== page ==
Before I talk about Shazam! let me be upfront about something: I’m actually a fan of the Batman vs Superman and Justice League movies. I’m in the minority group of those who like the darker-themed color palette of the first DCEU movies. To top it off – I think the character of Shazam is silly. The idea of a kid who transforms into a Superman rip-off when he screams Shazam in the same world as the dark and brooding Batman just doesn’t resonate with me. It’s silly on paper and even more so on screen. So this movie already had many things against it when I went to see it. And on these fronts it pretty much delivered what I expected.
Shazam! was cheesy, full of bright colors and “borrowed” heavily from iconic films like Big, Goonies and even the Matrix Revolutions. That said, it was still entertaining, though never impressive the way other non-Batman starring DCEU blockbusters like Aquaman or Wonder Woman have been. Yes, I realize that Aquaman was pretty colorful and ridiculous, but that movie had giant crab monsters and a drum-playing octopus. The audience I saw the movie with loved it more than I did, so I’m in the minority once again.
Shazam! starts in 1974 with a young Thaddeus Sivana (Ethan Pugiotto) in the backseat of his father’s car playing with a Magic 8-ball as they drive through the snow at night. During the drive, Thaddeus is magically teleported to a mysterious realm where he meets the Wizard (DJimon Hounsou), a crinkly old fellow searching for a champion that is “pure of heart” so he can pass his power on to a new generation before he’s too old to do so. The last of his kind, the Wizard keeps at bay the Seven Deadly Sins – evil monstrous entities imprisoned in stone who are also looking for their own human vessel to instill power. Succumbing to temptation offered by The Sins, Thaddeus fails the test and the Wizard sends him back to the normal world where tragedy befalls his family soon after.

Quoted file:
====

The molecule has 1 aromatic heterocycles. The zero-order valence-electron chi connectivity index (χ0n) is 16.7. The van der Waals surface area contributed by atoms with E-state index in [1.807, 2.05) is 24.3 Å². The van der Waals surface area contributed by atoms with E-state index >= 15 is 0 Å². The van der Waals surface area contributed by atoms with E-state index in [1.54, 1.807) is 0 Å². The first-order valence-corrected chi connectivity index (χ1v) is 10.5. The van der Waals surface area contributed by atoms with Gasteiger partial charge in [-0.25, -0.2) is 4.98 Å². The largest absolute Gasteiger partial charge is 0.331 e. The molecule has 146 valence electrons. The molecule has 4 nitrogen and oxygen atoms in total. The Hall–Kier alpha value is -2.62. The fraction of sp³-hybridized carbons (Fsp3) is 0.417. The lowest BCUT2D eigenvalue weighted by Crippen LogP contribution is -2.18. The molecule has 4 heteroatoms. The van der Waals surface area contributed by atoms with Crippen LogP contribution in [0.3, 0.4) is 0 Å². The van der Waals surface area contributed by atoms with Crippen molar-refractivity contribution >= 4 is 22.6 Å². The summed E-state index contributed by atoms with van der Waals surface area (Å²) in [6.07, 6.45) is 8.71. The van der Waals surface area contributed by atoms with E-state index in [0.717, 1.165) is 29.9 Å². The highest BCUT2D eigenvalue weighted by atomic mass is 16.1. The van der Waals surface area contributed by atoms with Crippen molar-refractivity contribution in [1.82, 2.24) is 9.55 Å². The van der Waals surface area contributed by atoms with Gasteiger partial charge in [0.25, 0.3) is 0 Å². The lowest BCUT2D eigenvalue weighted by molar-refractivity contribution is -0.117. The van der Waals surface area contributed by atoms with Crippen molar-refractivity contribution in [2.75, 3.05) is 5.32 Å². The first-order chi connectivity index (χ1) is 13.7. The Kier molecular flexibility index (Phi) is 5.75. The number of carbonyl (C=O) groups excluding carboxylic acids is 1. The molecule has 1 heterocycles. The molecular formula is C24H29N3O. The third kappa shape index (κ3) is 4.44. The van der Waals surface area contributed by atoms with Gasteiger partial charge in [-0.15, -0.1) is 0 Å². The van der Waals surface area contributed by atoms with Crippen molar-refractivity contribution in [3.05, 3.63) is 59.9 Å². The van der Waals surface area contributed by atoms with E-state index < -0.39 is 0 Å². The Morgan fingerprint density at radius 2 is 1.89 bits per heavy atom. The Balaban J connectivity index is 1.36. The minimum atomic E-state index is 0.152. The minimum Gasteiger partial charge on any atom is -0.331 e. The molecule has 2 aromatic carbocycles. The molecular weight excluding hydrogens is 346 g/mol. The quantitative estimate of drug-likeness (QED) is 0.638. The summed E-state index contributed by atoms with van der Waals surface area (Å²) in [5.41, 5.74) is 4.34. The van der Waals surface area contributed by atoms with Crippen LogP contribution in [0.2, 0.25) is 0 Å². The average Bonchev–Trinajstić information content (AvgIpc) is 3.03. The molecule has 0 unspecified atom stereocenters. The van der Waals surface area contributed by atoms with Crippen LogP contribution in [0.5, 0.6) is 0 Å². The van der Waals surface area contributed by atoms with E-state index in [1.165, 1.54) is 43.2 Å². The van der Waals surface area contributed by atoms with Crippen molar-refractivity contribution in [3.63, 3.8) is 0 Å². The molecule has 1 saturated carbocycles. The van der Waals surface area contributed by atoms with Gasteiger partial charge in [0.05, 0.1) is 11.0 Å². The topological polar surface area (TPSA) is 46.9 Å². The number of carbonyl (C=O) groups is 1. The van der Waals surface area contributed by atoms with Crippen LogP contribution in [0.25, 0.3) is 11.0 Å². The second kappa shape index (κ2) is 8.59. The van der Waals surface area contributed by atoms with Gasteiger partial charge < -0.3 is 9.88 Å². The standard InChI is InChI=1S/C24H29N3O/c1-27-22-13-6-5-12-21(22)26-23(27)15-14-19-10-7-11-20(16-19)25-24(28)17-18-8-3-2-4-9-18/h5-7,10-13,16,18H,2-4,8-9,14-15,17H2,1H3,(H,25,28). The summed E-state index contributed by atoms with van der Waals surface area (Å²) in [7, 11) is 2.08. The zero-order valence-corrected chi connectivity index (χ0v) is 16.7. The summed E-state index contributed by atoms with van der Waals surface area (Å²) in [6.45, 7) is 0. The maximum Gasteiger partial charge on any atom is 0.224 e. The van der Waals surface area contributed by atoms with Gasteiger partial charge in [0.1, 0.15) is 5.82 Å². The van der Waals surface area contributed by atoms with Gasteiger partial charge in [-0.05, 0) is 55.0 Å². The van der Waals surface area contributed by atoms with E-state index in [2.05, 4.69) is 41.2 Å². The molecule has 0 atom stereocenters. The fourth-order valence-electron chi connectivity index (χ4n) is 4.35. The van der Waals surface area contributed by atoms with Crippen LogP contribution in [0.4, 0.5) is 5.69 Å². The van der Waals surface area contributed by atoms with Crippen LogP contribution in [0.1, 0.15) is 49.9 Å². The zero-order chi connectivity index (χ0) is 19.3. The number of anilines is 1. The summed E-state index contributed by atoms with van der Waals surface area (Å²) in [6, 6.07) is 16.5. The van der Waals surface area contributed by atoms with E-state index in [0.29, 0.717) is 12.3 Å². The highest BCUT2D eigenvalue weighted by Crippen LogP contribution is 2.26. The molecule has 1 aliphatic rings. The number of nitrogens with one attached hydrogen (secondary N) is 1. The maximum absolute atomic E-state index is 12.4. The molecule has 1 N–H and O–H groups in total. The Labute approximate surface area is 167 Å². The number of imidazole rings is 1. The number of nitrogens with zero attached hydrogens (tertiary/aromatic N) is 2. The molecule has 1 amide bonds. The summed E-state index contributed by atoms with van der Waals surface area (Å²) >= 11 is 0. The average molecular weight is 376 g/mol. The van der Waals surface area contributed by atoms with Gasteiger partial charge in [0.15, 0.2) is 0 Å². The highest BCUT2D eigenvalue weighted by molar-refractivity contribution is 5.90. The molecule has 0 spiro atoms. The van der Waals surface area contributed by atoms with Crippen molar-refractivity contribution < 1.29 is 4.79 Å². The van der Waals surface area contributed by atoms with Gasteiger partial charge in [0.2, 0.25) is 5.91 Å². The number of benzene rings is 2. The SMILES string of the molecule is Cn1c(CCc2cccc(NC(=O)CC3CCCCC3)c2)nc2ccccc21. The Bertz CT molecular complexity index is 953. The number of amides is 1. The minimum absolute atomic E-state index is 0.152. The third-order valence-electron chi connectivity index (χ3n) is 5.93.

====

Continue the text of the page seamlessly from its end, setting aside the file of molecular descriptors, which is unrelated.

The story shifts to present day where we meet teenager Billy Batson (Asher Angel), a foster kid who’s run away from many homes in his quest to find his birth mother. After getting himself into trouble he is relocated to a packed group home where there are five other foster kids already – Mary Bromfield (Grace Fulton), the soon to be college student, Pedro Peña (Jovan Armand), the one of few words, Eugene Choi (Ian Chen), the technology guru, Darla Dudley (Faithe Herman) the talkative hugger, and Freddy Freeman (Jack Dylan Grazer), the disabled jokester, comic book fan and Billy’s main partner in crime for the remainder of the story.
This household of eclectic personalities is watched over by the loving foster parents, Victor Vasquez (Cooper Andrews) and Rosa Vasquez (Marta Milans) who were themselves foster kids. So they have a special level of patience with the children – particularly the troublesome Billy – as they understand what it means to grow up while struggling to find your place in the world.